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article imageOp-Ed: What should the Chinese gov’t do about its air pollution?

By Paddy Reid     May 27, 2013 in World
Beijing - The runaway economic success story of the past decade, China has earned plaudits from economies across the globe, for its attempts at free market trading, but also for its drive to become an environmental trendsetter by embracing clean technologies.
The country has managed to successfully avoid the same austere conditions many of its fellow economies of scale have had to contend with over the past six years, and although the country’s rate of growth appears to have slowed somewhat in the last few quarters, its ambitions certainly haven’t. Despite its many successes, China is facing a number of challenges – controlling its often volatile rate of inflation, rooting out corruption and black market operations and modernising its energy infrastructure, the latter of which has perhaps the most telling impact on the one billion-strong Chinese population.
China’s Communist Party leadership opened its doors to the outside world for the first time at the turn of the millennium, giving the world what was at the time a rare glimpse into the globe’s largest secretive nation. Since then, the development of new trade links have allowed the Chinese economy to gorge, resulting in a period of near exponential growth. With that however, in a twist of fate which could be views as China becoming a victim of its own success, the country’s larger cities, Beijing and Shanghai in particular, have seen its air pollution levels soar, and smog become a regular eyesore on the cities’ otherwise inspiring skylines.
A number of factors contribute to China’s smog issue, with the main being that coal plants generate roughly 70% of the country’s power, and in doing so send millions of tonnes of harmful suphur dioxide into the atmosphere. Although it may appear as if the strict authoritarian voice of the Chinese Communist Party would be enough for energy suppliers to make an effort to curb emissions, China’s governmental structure is regionally fractured, and many decentralised governments in the outlying areas simply ignore new energy protocols decreed by the central powers in Beijing.
Shoppers and commuters making their way around the country’s sprawling urban centres sport protective facemasks as part of the daily norm, with designer fashion masks flogged by well-known brands worn by many. Children, the elderly and pregnant women are among the most at risk. The problem is so extensive that carried a story claiming that the poor condition of China’s air led to 1.2 million premature deaths in the country in 2010 alone – the fourth largest cause of the death in the country, behind smoking, high blood pressure and dietary issues. Three years prior, a study by the World Bank concluded that 16 of the 20 most polluted cities in the world are in China.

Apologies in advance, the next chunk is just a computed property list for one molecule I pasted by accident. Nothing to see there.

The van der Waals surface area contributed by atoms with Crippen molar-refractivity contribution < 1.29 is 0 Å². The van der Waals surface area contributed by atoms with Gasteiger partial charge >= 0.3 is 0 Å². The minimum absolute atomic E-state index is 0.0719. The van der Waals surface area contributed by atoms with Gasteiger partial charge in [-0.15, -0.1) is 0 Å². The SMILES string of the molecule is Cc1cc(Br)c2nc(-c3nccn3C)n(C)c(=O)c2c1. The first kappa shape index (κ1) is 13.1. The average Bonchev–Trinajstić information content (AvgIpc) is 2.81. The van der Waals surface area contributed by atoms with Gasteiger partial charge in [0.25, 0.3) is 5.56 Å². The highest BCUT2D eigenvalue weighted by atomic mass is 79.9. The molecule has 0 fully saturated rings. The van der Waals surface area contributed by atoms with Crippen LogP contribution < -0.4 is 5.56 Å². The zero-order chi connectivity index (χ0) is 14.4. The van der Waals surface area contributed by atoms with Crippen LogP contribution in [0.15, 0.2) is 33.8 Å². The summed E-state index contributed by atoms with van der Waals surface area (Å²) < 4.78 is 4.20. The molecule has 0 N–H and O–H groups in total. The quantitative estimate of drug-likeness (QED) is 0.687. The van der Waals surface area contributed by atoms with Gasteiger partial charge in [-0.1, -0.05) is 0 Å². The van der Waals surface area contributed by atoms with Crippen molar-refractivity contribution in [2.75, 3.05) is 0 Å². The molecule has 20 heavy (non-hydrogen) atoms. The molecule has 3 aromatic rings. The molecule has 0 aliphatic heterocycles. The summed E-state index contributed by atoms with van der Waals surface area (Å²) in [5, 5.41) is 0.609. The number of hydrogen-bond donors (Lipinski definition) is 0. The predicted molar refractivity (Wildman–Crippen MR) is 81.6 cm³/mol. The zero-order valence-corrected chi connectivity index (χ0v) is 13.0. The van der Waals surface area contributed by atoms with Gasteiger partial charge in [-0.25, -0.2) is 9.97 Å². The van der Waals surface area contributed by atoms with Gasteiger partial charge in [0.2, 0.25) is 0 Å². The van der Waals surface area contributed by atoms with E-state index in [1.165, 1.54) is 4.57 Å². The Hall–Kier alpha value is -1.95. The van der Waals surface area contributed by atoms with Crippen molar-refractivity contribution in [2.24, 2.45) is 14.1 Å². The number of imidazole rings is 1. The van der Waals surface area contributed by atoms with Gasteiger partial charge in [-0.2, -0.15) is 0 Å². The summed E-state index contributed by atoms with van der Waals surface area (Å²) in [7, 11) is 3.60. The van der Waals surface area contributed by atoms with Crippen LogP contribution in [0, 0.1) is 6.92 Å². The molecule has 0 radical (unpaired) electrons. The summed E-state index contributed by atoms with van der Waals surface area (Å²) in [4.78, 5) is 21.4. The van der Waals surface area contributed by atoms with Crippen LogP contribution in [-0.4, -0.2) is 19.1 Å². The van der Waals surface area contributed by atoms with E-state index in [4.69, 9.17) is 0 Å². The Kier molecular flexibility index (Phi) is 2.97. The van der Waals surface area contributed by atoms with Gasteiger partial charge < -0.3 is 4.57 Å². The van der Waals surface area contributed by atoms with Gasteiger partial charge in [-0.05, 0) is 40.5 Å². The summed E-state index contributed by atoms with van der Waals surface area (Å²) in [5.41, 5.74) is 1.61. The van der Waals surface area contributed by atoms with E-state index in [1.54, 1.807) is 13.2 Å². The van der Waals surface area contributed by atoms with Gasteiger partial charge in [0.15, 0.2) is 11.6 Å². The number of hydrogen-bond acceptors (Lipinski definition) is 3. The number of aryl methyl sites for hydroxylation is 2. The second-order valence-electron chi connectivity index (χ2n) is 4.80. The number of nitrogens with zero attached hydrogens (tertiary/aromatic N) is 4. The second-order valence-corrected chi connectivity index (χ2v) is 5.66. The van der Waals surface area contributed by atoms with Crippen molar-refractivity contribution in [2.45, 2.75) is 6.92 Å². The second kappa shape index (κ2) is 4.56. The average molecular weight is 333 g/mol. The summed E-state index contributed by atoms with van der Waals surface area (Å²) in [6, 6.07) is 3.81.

China’s air pollution problems persist despite a slew of measures introduced by Beijing, with food safety and clean drinking water initiatives taking a back seat and being replaced on the political agenda by smog tackling projects. Most recently, the Chinese government has agreed to cooperate with authorities in Japan and South Korea to monitor the levels of air pollution drifting through the East China Sea and the Sea of Japan, according to a report published in The Japan Times. The effort will see new levels of cooperation between the three neighbours, all of which have had to contend with the same environmental impediments.
Although Chinese lawmakers have laid out plans to invest more in renewable energies and to wean the country from the its dependency on coal, its motor industry is predicted to present a more stubborn challenge, despite new fuel emission standards in some major cities requiring cleaner fuels than is demanded in more developed European urban centres. The amount of consumers buying motor vehicles in China surpassed that of the U.S. in 2009 and of Europe in 2012, according to a report on Ironically, a congestion tackling measure trialled during the 2008 Olympics in Beijing has contributed to the explosion in car ownership in the country, with a requirement for cars with licence plates ending in odd numbers and even numbers using the roads on alternate days leading to more consumers buying two cars – one with each type of plate.
In order to combat the rise in pollution, Chinese consumers – perhaps the most powerful group of buyers on the planet – will need to do their part to curb emissions. Protests by citizens opposing the construction of new chemical plants and dumping sites have already yielded results – in particular in Xiamen and Dalian – and more of the same initiative will be required to reduce smog and other types of air pollution.
This opinion article was written by an independent writer. The opinions and views expressed herein are those of the author and are not necessarily intended to reflect those of
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